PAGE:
- Make It Yourself Lavender Heart-Shaped Bath Bombs!
- 20 Things You Never Knew About “Down There”
- 12 Best Foods For Those Suffering From Arthritis Pain
- 12 Personal Hygiene Mistakes Almost Everyone Makes (Mom Never Told You About #4!)
- 15 Medicinal Plants And Herbs From The Cherokee People
- 12 Mind-Blowing Benefits Of Drinking Coconut Water During Pregnancy
- 12 Outstanding Winter Foods That Won’t Fatten You Up Like A Christmas Turkey
The Truth about Using Cast Iron Pans and How to Season Them
You have probably heard quite a bit already about the dangers of using non-stick or Teflon coated cookware and how cast iron is the way to go. However, you have probably also heard a lot of stories, rumors, and advice about what you can do with a cast iron pan, whether new pans or old pans are better, and how you should season them. And what the heck is “seasoning” when talking about a pan anyway?
The truth is that Teflon pans, although easy and convenient, are dangerous. When they get very hot, such as when you fry foods, or, oops, burn food, they emit toxic chemicals into the air that are deadly enough they can kill small animals. Once the finish has been compromised by a scratch or chip, extremely tiny pieces flake off and end up in your food. It’s dangerous as well as disgusting and no one wants to think about eating chemicals like that, or worse, feeding those chemicals to your children!
So chances are really good that you have decided to go with some good old-fashioned cast iron pans. That’s a great choice! You can rush right out and buy them new, or scour your local thrift stores and yard sales for them, or ask your grandmother for a few of her old ones. No matter where you find them or how you obtain them, you won’t regret having cast iron pans.
One of the best things about cast iron pans is that you can use them on the stove, in the oven, on the grill, or even take them camping and use them over an open campfire. They are inexpensive, last a lifetime, and are so darn tough that if you drop one on the floor, the floor is going to be your concern regarding damage, not your cast iron pan!
When it’s been properly seasoned, a cast iron pan is easy to clean and almost as good as non-stick pans. It won’t cook exactly like your Teflon pan, it won’t be as non-stick as your Teflon pan, but unless you drop the pan on someone’s head, it also won’t hurt anyone– something you can never say about a non-stick pan.
Besides being non-toxic, cast iron actually has health benefits, which is another thing no one can say about Teflon. Every time you cook, tiny bits of iron are being passed into your food. Iron builds up red blood cells, so this is super great for those who are anemic, or for pregnant women.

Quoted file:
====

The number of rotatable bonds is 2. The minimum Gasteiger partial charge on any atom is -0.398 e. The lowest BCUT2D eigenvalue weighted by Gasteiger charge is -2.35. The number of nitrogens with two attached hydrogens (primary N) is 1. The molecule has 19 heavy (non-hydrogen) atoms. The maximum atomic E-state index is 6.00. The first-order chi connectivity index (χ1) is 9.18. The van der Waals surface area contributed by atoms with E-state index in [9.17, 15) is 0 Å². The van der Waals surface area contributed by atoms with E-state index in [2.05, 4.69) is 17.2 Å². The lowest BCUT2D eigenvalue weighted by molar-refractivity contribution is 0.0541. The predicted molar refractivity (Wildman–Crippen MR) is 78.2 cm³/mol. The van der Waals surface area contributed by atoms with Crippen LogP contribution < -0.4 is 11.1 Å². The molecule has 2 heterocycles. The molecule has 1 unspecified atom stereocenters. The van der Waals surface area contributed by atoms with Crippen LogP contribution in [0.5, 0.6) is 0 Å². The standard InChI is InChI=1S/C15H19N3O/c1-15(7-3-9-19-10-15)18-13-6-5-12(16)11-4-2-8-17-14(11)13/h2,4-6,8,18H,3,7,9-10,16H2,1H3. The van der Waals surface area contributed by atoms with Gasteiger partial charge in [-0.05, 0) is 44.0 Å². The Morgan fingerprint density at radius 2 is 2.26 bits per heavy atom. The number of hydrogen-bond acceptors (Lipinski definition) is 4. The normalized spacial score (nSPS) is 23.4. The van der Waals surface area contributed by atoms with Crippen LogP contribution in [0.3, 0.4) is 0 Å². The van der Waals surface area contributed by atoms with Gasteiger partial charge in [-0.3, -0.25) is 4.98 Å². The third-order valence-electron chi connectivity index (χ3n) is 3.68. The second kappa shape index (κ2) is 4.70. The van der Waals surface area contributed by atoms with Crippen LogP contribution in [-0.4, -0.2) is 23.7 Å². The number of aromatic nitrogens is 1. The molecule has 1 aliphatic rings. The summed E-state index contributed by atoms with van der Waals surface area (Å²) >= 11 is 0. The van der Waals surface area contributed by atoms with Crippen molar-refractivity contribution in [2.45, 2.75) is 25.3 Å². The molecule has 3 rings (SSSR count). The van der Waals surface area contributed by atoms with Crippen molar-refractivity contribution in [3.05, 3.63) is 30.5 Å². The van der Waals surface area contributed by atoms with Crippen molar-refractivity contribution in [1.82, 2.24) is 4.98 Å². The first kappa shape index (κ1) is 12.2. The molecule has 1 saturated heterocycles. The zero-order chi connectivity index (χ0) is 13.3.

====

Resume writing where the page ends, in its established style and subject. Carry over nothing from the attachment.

Continue to Page 2
Let’s talk turkey about cast iron pans; the do’s, the don’ts, the problems, and how to season one properly, which is much easier than you might think. Here are some common misconceptions about cast iron pans:
1. Never Cook Acidic Foods in Cast Iron
Some people believe that with acidic foods, such as tomatoes, the acid will leech into the pan or somehow react with the metal and give your foods an off or ill tasting flavor and might even kill you.
Well, alright, perhaps no one used the words “kill you” but people make it sound as if cooking tomatoes in a cast iron pan is the worst thing in the world and you are better off using Teflon for that. Baloney! If your pan is well-seasoned, your food is actually sitting on the layer of polymerized oil, not actually on the metal itself.
2. Cast Iron Heats More Evenly Than Any Other Pan
Absolutely not true. The truth is cast iron will have hot spots where the flame is and much cooler spots where the flame is not touching the pan. One of the great things about cast iron, however, is that once the pan is hot, it stays how for a long time. So if you want to sear a steak, you can do this by letting your pan preheat for about 10 minutes, turning it every two minutes, before you put that steak on.
3. Cast Iron Pans are a Pain to Maintain
Some people mistakenly believe that cast iron pans will rust heavily when not used daily or that the slightest bump will chip off the seasoning. You wonder if these people have ever really used a cast iron pan. These pans are as tough as their name implies. This is why you see 75 year old pans still being used. New pans come pre-seasoned and can be used right away but even when you season your pans yourself, it won’t chip off. Stack those pans on top of each other, it’s just fine. If they are dried after being washed (which is our next subject) they won’t rust. Really.